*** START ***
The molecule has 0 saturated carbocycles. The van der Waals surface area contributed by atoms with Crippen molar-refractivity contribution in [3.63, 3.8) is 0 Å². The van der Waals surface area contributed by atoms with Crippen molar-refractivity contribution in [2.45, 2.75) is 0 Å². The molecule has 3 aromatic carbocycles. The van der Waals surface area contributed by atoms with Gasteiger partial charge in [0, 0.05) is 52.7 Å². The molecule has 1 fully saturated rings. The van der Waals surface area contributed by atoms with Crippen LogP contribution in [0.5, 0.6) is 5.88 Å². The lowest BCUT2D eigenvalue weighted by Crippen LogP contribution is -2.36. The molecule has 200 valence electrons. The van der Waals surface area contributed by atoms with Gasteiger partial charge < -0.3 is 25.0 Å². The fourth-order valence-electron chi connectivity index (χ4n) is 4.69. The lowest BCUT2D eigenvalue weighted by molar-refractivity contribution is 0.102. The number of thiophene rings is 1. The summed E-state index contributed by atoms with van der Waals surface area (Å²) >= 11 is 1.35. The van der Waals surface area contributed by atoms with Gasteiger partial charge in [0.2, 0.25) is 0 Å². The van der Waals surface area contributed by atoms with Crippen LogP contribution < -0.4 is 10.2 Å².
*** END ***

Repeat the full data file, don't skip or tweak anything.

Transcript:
The molecule has 0 saturated carbocycles. The van der Waals surface area contributed by atoms with Crippen molar-refractivity contribution in [3.63, 3.8) is 0 Å². The van der Waals surface area contributed by atoms with Crippen molar-refractivity contribution in [2.45, 2.75) is 0 Å². The molecule has 3 aromatic carbocycles. The van der Waals surface area contributed by atoms with Gasteiger partial charge in [0, 0.05) is 52.7 Å². The molecule has 1 fully saturated rings. The van der Waals surface area contributed by atoms with Crippen LogP contribution in [0.5, 0.6) is 5.88 Å². The lowest BCUT2D eigenvalue weighted by Crippen LogP contribution is -2.36. The molecule has 200 valence electrons. The van der Waals surface area contributed by atoms with Gasteiger partial charge < -0.3 is 25.0 Å². The fourth-order valence-electron chi connectivity index (χ4n) is 4.69. The lowest BCUT2D eigenvalue weighted by molar-refractivity contribution is 0.102. The number of thiophene rings is 1. The summed E-state index contributed by atoms with van der Waals surface area (Å²) >= 11 is 1.35. The van der Waals surface area contributed by atoms with Gasteiger partial charge in [0.2, 0.25) is 0 Å². The van der Waals surface area contributed by atoms with Crippen LogP contribution < -0.4 is 10.2 Å².